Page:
“Trump has a habit of going off-script at public events, editorializing and extemporizing. That’s exacerbating fears that the president could upend months of behind-the-scenes negotiations by the so-called Big Six—a group of White House officials, Hill Republican leaders, and committee heads—over the blueprint document Trump will introduce to the greater public in Indiana.” (Politico)
MORE ON MONEY. “Trump raised an estimated $5 million at a fundraiser in New York on Tuesday night — money that will benefit the Republican Party and his 2020 re-election campaign.
“Trump headlined the fundraising dinner at the upscale Le Cirque restaurant in Manhattan, which drew about 150 people paying as much as $250,000 per couple, said Republican National Committee spokeswoman Cassie Smedile. Reporters were not allowed to hear any portion of the president’s remarks to donors — a break from the protocol of Trump’s predecessor.”
“Trump’s brief trip back to Manhattan included a stop at the United Nations to meet with the U.S. ambassador to the U.N., Nikki Haley, and other U.S. diplomatic officials.” (AP)
Trump arrived at the fundraiser in “an especially jovial mood, attendees at the closed-door fundraiser said, delivering a freewheeling address that touched on everything from the controversy he stirred about NFL protests to tax reform, health care and his dealings with world leaders, in particular Canadian Prime Minister Justin Trudeau … saying that Trudeau once argued that the US had an $11 billion trade surplus with Canada — rather than the deficit Trump has long claimed.” (CNN)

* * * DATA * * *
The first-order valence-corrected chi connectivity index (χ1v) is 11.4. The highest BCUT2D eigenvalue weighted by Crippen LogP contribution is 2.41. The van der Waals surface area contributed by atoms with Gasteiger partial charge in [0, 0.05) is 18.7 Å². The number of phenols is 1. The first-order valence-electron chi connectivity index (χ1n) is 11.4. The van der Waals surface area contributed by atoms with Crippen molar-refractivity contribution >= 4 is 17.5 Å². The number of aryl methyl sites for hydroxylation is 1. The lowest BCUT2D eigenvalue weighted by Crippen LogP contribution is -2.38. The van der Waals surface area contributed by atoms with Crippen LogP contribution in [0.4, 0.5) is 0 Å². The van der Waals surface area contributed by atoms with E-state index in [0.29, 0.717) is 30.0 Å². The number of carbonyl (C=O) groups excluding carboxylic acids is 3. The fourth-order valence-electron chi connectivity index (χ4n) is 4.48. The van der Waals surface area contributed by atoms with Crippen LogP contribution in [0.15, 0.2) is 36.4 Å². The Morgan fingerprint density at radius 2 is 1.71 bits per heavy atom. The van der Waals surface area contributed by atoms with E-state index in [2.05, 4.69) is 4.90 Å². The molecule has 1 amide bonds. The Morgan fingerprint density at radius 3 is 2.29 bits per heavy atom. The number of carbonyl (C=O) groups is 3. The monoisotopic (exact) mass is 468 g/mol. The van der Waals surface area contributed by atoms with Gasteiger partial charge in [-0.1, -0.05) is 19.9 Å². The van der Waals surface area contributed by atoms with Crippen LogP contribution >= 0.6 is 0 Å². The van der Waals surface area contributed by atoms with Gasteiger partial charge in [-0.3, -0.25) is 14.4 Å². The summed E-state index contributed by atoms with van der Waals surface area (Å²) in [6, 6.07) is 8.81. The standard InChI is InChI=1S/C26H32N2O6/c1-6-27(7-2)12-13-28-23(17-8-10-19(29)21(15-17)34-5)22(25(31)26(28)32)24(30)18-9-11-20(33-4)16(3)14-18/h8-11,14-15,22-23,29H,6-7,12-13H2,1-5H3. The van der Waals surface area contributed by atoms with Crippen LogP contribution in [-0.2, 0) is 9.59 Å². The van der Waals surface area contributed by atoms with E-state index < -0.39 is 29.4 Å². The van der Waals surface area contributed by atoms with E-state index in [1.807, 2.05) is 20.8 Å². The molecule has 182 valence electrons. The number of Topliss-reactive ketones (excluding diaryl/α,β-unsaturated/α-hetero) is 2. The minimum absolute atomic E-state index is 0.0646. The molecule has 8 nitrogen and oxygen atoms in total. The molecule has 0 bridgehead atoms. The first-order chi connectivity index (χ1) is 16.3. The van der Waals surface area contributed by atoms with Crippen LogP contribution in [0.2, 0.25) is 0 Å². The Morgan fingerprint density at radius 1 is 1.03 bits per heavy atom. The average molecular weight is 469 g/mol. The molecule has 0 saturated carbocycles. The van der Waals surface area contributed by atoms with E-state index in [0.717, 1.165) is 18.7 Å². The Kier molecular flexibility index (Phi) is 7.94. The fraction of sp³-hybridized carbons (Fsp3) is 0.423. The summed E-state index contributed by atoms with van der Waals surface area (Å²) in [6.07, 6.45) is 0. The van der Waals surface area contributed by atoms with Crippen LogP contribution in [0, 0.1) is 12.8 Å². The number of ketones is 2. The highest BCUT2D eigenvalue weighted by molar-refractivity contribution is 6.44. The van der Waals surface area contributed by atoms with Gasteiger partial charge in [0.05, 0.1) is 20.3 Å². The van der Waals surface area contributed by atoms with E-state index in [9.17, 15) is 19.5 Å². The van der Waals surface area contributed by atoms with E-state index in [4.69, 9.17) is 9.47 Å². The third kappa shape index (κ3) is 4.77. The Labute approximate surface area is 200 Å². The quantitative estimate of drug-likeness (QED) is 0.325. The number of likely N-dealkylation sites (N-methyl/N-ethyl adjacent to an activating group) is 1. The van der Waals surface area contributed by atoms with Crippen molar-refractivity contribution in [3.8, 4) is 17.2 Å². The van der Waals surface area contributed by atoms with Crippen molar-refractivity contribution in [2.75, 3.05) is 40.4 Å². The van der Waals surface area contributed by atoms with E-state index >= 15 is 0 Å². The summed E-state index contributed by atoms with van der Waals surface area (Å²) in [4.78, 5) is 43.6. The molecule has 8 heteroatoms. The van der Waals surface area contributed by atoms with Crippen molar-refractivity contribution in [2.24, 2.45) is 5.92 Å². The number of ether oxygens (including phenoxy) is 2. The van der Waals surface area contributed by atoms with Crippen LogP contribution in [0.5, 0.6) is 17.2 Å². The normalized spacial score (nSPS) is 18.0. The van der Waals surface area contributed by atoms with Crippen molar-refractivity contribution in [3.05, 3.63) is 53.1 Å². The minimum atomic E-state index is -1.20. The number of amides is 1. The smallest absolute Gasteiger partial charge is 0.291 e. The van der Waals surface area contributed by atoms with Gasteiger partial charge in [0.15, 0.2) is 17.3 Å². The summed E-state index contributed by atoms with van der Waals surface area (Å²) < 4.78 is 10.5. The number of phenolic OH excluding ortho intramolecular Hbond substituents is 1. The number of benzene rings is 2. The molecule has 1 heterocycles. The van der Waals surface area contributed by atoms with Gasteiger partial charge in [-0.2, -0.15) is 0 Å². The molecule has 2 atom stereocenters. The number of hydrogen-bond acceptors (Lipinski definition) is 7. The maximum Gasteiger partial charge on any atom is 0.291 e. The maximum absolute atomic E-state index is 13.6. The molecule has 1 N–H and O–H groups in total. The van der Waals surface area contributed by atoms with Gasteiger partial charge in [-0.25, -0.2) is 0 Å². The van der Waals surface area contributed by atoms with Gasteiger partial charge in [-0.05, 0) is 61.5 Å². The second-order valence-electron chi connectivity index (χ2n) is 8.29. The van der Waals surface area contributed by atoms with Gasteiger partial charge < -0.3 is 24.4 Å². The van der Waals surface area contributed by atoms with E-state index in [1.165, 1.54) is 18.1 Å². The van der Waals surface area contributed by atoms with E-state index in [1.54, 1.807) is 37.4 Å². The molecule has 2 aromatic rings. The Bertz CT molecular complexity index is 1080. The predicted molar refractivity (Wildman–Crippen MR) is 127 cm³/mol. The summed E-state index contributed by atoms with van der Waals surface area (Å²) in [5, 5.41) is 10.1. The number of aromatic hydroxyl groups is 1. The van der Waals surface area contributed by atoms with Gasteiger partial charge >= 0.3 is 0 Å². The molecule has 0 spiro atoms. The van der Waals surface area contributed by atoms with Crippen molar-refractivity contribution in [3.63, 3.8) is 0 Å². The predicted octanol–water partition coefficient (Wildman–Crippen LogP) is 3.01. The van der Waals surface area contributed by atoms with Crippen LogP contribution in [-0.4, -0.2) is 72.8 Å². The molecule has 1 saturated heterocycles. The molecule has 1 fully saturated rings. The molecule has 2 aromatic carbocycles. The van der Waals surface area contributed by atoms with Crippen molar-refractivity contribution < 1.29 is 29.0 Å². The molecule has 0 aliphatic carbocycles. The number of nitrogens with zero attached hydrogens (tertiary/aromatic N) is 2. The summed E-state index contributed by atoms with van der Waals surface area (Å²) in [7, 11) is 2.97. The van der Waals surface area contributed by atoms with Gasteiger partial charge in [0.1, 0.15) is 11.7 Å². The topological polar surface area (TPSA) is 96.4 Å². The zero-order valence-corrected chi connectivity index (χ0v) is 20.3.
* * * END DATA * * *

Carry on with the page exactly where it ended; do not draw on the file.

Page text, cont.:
TAX POLL. A new CNN poll (Sept. 17-Sept. 20; 1,053 adults; +/-3.7%) by SSRS “finds most in favor of major changes to the nation’s tax laws.”
“All told, 68% say the federal income tax system needs either a complete overhaul (35%) or major changes (33%). That cuts across party lines, including 77% of Republicans, 70% of independents and 62% of Democrats.
“Asked about the impact of a reform effort led by Trump, though, about four in 10 say they expect taxes for the middle class to rise, while just 25% say middle class taxes will drop. Likewise, more Americans think their own personal taxes would go up under this effort than drop (34% to 21%). More see tax decreases on the horizon for big businesses (47% say so) and for the wealthy (42%).”